Conv. Plasma
Nigella Sativa
Peg.. Lambda

All fluvoxamine studies
Meta analysis
Home COVID-19 treatment researchFluvoxamineFluvoxamine (more..)
Melatonin Meta
Bromhexine Meta Metformin Meta
Budesonide Meta
Cannabidiol Meta Molnupiravir Meta
Colchicine Meta
Conv. Plasma Meta
Curcumin Meta Nigella Sativa Meta
Ensovibep Meta Nitazoxanide Meta
Famotidine Meta Paxlovid Meta
Favipiravir Meta Peg.. Lambda Meta
Fluvoxamine Meta Quercetin Meta
Hydroxychlor.. Meta Remdesivir Meta
Ivermectin Meta
Lactoferrin Meta

All Studies   Meta Analysis   Recent:  
0 0.5 1 1.5 2+ Progression, ER, urgent ca.. 31% Improvement Relative Risk Clinical progression, day.. 34% Clinical progression, day 7 -15% Clinical progression.. (b) 6% Recovery -1% post-hoc primary Hospitalization, non-C19 49% Fluvoxamine  ACTIV-6  LATE TREATMENT  DB RCT Is late treatment with fluvoxamine beneficial for COVID-19? Double-blind RCT 1,175 patients in the USA (August 2022 - January 2023) Lower progression (p=0.34) and improved recovery (p=0.32), not sig. Multiple major issues with trial, see notes Naggie et al., medRxiv, September 2023 Favors fluvoxamine Favors control

Effect of Higher-Dose Fluvoxamine vs Placebo on Time to Sustained Recovery in Outpatients with Mild to Moderate COVID-19: A Randomized Clinical Trial

Naggie et al., medRxiv, doi:10.1101/2023.09.12.23295424, ACTIV-6, NCT04885530
Sep 2023  
  Source   PDF   All Studies   Meta AnalysisMeta
Late treatment low risk population RCT showing lower progression to hospitalization or urgent care/ER visits with fluvoxamine, without statistical significance.
There was no mortality and only three hospitalizations. Authors provide no details on the cause of hospitalization, but they appear to be unrelated to COVID-19. eFigure 5 shows no COVID-19 clinical progression to hospitalization (note that a hospitalization can be seen in the equivalent plot for the low dose arm), and the text indicates that the "COVID clinical progression scale simplified into a self-reported evaluation of home levels (limited vs not)".
Note that the urgent care/ER visit outcome is also likely diluted due to inclusion of all-cause events, and could be statistically significant for only COVID-19 events.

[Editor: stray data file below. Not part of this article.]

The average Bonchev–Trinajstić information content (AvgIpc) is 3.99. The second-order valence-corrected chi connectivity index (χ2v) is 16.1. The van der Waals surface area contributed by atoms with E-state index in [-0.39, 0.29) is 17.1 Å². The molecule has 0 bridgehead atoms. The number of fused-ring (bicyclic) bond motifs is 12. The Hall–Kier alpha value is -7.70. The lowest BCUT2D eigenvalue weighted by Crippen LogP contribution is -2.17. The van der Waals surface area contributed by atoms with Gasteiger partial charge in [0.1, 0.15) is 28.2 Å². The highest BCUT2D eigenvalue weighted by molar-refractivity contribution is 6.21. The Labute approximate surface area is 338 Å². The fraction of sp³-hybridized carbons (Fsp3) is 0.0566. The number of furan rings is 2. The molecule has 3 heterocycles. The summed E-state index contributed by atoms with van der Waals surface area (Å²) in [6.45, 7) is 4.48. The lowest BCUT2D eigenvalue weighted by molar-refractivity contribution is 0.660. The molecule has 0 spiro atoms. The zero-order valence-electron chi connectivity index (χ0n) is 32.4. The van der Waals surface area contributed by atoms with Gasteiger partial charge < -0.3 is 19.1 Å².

The sustained recovery outcome, which shows no difference, was a post-hoc creation used to hide efficacy for ivermectin, and is not logical for evaluating efficacy in this trial. The definition includes any minor symptom within a three day period - e.g., any minor cough, headache, body ache, or fatigue that occurs in a three day period, regardless of cause, results in the treatment being considered a failure. For example, late treatment that is effective at minimizing progression, but has no improvement in resolution of cough, would not be detected. (Authors even use the end of the three day period to further minimize efficacy).
Late treatment - median 5 days, 75% 4+ days, 25% 7+ days, up to 12 days.
Also see Naggie for many issues with this trial, and McCarthy for the lower dose arm.
risk of progression, 31.0% lower, RR 0.69, p = 0.34, treatment 14 of 589 (2.4%), control 21 of 586 (3.6%), NNT 83, adjusted per study, urgent or emergency care visits, hospitalizations, or death.
clinical progression, 34.0% lower, OR 0.66, p = 0.32, treatment 589, control 586, mid-recovery, day 14, RR approximated with OR.
clinical progression, 15.0% higher, OR 1.15, p = 0.68, treatment 589, control 586, day 7, RR approximated with OR.
clinical progression, 6.0% lower, OR 0.94, p = 0.90, treatment 589, control 586, day 28, RR approximated with OR.
risk of no recovery, 1.0% higher, HR 1.01, p = 0.86, treatment 589, control 586, inverted to make HR<1 favor treatment, post-hoc primary outcome.
risk of hospitalization, 49.0% lower, RR 0.51, p = 0.59, treatment 1 of 589 (0.2%), control 2 of 586 (0.3%), NNT 583, non-COVID-19 hospitalization, day 28.
Effect extraction follows pre-specified rules prioritizing more serious outcomes. Submit updates
Naggie et al., 13 Sep 2023, Double Blind Randomized Controlled Trial, placebo-controlled, USA, peer-reviewed, 243 authors, study period 5 August, 2022 - 20 January, 2023, average treatment delay 5.0 days, trial NCT04885530 (history) (ACTIV-6).